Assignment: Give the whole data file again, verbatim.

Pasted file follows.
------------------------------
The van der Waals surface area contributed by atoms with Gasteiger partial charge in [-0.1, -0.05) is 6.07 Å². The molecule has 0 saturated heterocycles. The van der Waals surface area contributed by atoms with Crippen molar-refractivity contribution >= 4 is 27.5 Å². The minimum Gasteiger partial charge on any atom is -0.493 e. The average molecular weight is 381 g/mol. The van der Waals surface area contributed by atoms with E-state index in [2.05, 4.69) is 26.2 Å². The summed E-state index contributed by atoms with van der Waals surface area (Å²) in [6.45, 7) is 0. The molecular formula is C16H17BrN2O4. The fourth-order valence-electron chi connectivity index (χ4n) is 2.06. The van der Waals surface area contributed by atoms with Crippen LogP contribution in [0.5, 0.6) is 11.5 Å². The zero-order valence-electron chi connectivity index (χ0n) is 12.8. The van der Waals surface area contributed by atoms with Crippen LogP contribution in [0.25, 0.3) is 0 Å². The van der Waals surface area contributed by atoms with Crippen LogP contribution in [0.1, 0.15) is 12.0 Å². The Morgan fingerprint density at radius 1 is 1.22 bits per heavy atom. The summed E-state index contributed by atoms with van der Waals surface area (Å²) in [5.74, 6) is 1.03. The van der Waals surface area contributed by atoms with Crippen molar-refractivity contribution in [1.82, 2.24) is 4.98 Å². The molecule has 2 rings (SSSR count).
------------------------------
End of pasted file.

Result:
The van der Waals surface area contributed by atoms with Gasteiger partial charge in [-0.1, -0.05) is 6.07 Å². The molecule has 0 saturated heterocycles. The van der Waals surface area contributed by atoms with Crippen molar-refractivity contribution >= 4 is 27.5 Å². The minimum Gasteiger partial charge on any atom is -0.493 e. The average molecular weight is 381 g/mol. The van der Waals surface area contributed by atoms with E-state index in [2.05, 4.69) is 26.2 Å². The summed E-state index contributed by atoms with van der Waals surface area (Å²) in [6.45, 7) is 0. The molecular formula is C16H17BrN2O4. The fourth-order valence-electron chi connectivity index (χ4n) is 2.06. The van der Waals surface area contributed by atoms with Crippen LogP contribution in [0.5, 0.6) is 11.5 Å². The zero-order valence-electron chi connectivity index (χ0n) is 12.8. The van der Waals surface area contributed by atoms with Crippen LogP contribution in [0.25, 0.3) is 0 Å². The van der Waals surface area contributed by atoms with Crippen LogP contribution in [0.1, 0.15) is 12.0 Å². The Morgan fingerprint density at radius 1 is 1.22 bits per heavy atom. The summed E-state index contributed by atoms with van der Waals surface area (Å²) in [5.74, 6) is 1.03. The van der Waals surface area contributed by atoms with Crippen molar-refractivity contribution in [1.82, 2.24) is 4.98 Å². The molecule has 2 rings (SSSR count).